The U.S. Department of Transportation (DOT) and the U.S. Environmental Protection Agency (EPA) are are jointly proposing the most radical changes to the fuel economy labels on the window of every new vehicle in dealer showrooms since the regulation began 30 years ago.
The stated goal of the new fuel economy labels is to provide consumers with “simple, straightforward energy and environmental comparisons “across all types of vehicles, including electric vehicles (EV), plug-in hybrid electric vehicles (PHEV), and conventional gasoline-powered vehicles.
DOT and EPA said in a joint release that they are looking to provide enhanced information on efficiency and environmental performance, including information about air pollutants, such as smog, that impact public health to consumers.
The Energy Independence and Security Act of 2007 passed under Republican President Bush specifically calls on EPA and DOT to rate available vehicles according to fuel economy, greenhouse gas emissions and smog forming pollutants.
“New technologies such as battery electric vehicles and plug-in hybrids are entering the American market in greater numbers,” said U.S. Transportation Secretary Ray LaHood. “We need to provide consumers with labels that include fuel economy and environmental information so that buyers can make better informed decisions when purchasing new vehicles.”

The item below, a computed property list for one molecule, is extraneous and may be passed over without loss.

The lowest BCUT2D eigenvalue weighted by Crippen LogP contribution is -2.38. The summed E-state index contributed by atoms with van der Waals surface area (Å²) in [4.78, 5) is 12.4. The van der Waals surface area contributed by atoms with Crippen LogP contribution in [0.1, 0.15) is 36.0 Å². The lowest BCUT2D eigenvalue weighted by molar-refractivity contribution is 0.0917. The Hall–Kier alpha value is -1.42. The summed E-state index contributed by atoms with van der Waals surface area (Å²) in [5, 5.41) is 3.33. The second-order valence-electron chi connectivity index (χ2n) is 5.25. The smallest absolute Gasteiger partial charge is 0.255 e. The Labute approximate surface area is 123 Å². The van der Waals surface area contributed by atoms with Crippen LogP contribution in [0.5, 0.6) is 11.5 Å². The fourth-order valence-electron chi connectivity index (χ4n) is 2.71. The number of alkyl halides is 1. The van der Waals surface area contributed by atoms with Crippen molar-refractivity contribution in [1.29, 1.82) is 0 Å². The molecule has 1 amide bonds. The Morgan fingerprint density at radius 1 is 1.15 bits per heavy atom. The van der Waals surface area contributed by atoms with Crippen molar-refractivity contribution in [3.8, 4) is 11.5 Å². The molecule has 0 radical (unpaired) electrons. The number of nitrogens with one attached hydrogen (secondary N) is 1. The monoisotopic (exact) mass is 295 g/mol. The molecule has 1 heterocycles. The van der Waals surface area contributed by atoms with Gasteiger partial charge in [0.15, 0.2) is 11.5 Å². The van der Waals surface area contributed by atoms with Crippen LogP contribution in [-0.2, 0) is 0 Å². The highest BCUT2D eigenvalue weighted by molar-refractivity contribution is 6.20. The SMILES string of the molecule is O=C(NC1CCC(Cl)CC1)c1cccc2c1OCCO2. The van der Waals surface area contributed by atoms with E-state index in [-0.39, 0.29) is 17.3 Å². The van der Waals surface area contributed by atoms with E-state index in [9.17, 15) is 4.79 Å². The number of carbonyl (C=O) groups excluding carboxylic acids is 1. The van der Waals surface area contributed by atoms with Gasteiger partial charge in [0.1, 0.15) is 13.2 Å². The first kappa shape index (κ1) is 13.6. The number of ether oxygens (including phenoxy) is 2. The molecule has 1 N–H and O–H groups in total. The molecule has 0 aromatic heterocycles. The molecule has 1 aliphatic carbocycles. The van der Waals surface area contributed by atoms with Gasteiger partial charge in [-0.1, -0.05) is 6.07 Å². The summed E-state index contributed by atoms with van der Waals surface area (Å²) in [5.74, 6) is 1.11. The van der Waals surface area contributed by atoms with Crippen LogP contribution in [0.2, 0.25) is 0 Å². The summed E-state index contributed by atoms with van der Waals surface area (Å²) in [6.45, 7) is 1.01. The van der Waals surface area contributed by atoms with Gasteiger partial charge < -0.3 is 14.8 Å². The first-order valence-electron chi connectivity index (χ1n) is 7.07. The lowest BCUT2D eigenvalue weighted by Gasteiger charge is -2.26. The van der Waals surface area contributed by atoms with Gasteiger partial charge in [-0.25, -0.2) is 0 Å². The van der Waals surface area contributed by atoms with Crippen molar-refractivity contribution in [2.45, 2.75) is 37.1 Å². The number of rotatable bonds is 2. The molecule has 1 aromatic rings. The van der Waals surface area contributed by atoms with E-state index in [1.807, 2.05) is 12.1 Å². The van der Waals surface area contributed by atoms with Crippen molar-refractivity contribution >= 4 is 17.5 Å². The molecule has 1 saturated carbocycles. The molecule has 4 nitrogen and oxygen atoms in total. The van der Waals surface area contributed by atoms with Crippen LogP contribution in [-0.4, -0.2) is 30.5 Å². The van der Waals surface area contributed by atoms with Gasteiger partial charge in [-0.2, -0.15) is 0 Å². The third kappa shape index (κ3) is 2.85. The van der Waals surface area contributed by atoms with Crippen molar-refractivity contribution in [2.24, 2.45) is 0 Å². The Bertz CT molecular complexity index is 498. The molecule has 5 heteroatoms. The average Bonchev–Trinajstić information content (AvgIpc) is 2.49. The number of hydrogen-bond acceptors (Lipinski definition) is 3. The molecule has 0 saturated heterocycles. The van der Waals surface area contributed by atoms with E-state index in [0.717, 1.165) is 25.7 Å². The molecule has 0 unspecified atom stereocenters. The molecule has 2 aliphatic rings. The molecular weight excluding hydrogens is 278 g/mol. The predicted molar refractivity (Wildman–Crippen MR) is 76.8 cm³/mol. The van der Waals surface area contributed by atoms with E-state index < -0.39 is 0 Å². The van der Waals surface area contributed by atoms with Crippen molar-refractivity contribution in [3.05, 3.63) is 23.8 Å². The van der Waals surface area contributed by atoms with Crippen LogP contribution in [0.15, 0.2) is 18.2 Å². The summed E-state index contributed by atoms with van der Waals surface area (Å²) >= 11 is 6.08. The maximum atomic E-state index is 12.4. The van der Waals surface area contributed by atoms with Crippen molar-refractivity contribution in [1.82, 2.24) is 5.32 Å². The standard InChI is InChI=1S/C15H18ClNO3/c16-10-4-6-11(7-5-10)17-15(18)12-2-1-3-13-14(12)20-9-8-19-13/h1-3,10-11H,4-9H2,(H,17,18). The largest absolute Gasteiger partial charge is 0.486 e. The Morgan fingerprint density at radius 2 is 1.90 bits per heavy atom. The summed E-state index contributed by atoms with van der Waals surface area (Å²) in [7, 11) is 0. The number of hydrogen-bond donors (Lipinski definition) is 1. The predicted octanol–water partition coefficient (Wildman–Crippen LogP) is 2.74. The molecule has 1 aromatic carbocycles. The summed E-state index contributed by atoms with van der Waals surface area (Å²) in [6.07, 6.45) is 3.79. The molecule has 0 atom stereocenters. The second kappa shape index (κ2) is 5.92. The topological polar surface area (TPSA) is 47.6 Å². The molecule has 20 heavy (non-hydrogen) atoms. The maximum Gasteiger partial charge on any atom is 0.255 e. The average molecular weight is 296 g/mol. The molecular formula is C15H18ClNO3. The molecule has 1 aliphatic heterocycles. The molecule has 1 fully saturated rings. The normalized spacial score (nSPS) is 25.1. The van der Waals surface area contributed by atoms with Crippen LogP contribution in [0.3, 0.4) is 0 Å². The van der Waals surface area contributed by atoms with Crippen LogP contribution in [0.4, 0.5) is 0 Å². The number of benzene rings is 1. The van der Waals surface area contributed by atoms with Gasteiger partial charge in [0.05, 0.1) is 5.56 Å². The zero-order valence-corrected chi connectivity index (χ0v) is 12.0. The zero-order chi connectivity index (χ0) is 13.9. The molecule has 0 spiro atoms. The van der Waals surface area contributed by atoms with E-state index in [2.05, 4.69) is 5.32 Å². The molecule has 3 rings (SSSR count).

EPA and DOT are actually proposing two new label designs for comment during a rule making period that will be subject to intense behind the scenes lobbying by automakers in pay to play Washington. At stake is the stigma of a bad label on the side of a vehicle.
One label design prominently features a letter grade, A+ to D, to communicate the vehicle’s alleged overall fuel economy and greenhouse gas emissions performance. The new design will also provide consumers with an estimate of the expected fuel cost savings over five years compared to an average gasoline-powered vehicle of the same model year.
At first look the regulations appear to favor plug-in hybrids as the A+ leaders, in keeping with politicians’ current favored technology. Critics of course say that the government should not be promoting design standards, relying instead on performance standards while letting technologies fight it out in the marketplace and giving consumers a choice.
The second proposed label retains the current label’s focus on miles per gallon (MPG), a demonstrable bad way of measuring fuel consumption when compared to gallons per mile. Also included would be the current annual fuel costs label, while updating the overall design and adding the required new comparison information on fuel economy and emissions.
Either way, both proposed labels expand on the current content by including new information on fuel consumption, tailpipe carbon dioxide (CO2) emissions and smog-related emissions. The new labels would also provide information on a new web-based interactive tool that can also be accessed by smart phone. This would allow consumers to personalize the information about a vehicle’s performance.
For electric vehicles and plug-in hybrids, the agencies want to show energy use by translating electricity consumption into a mile per gallon equivalent. The proposed label designs for EVs also include energy use expressed in terms of kilowatt-hours per 100 miles.